• The creation of a pseudo-world by the mass media is made possible by the structure of the society which enables people to choose only that which is of the same opinion as they are. The remote possibility of debate and discussion, let alone action, disappears as the experience of the public turns into that of the mass: narrower and limited to their routine and structural (out-of-their-own-control) environment from which they cannot escape.
  • or in his own words in The Power Elite,"In a public, as we may understand the term, (1) virtually as many people express opinions as receive them, (2) Public communications are so organised that there is a chance immediately and effectively to answer back any opinion expressed in public. Opinion formed by such discussion (3) readily finds an outlet in effective action, even against – if necessary – the prevailing system of authority. And (4) authoritative institutions do not penetrate the public, which is thus more or less autonomous in its operations.-In a mass, (1) far fewer people express opinions than receive them; for the community of publics becomes an abstract collection of individuals who receive impressions from the mass media. (2) The communications that prevail are so organised that it is difficult or impossible for the individual to answer back immediately or with any effect. (3) The realisation of opinion in action is controlled by authorities who organise and control the channels of such action. (4) The mass has no autonomy from institutions; on the contrary, agents of authorised institutions penetrate this mass, reducing any autonomy it may have in the formation of opinion by discussion".

Chapter 14: The Conservative Mood

  • The conservative theories that seek to legitimize the power elite's actions are faulty.
    1. The conservative defends irrational traditionalism against human reason and denies people's right to self-control and self-determination.
    2. Even though conservatives push for a certain traditionalism, the very people at the top of the hierarchy lack such ideologies useful for public consumption -their only cultural heritage is that of getting and holding on to money. They do not have any ideology.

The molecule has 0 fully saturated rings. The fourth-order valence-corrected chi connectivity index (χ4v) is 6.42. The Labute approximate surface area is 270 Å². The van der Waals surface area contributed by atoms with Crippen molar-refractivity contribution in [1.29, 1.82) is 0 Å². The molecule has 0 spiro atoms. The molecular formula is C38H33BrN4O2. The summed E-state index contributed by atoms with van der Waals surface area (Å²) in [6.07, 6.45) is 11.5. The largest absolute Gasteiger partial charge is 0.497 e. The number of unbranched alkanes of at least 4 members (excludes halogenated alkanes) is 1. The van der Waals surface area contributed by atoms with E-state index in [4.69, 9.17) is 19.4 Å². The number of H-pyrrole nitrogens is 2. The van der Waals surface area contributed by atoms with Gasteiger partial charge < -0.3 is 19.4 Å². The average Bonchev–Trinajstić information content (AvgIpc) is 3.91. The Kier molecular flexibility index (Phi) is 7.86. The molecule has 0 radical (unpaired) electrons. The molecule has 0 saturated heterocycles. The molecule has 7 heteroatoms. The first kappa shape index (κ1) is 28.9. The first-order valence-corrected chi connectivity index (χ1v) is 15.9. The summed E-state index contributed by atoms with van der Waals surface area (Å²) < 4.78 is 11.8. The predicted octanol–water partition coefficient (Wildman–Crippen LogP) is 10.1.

3. Simultaneously, because the US lacks the feudal stage, these conservative theorists also lack pre-capitalist figures (aristocracy, peasant, petty bourgeoisie etc.) to hold on to and to promote as models of their theories. They lack pre-industrial elements who might subscribe to these traditionalist ideas: the power elite itself abhor conservatism.
  • American liberalism has been made painless for the power elite. It went into a moral and intellectual decline in the last half century. Political rhetoric became monolithic, divergent liberal positions came to be employed in the same homogeneous liberal terms.

Chapter 15: The Higher Immorality

  • Especially following the second half of the 1900s, the US power elite has been getting increasingly immoral, irresponsible, ignorant, stupid (in terms of not valuing reason as one's key characteristic in life), and mindless in its quest for wealth and power.
  • The higher immorality is a systematic, institutionalized feature of the US power elite, and the general acceptance of this immorality is an essential feature of the mass society.
  • The mass society itself is also left without any moral standards to hold on to, or even rise against. While fear, uncertainty, and doubt is spread through military and economic crisis, "as individuals they are defenseless; as groups, they are politically indifferent." Even though most relate (and wrongfully so) power with knowledge and ability, some have given in to the immorality embodied in accomplishment.

Limitations and Criticisms of The Power Elite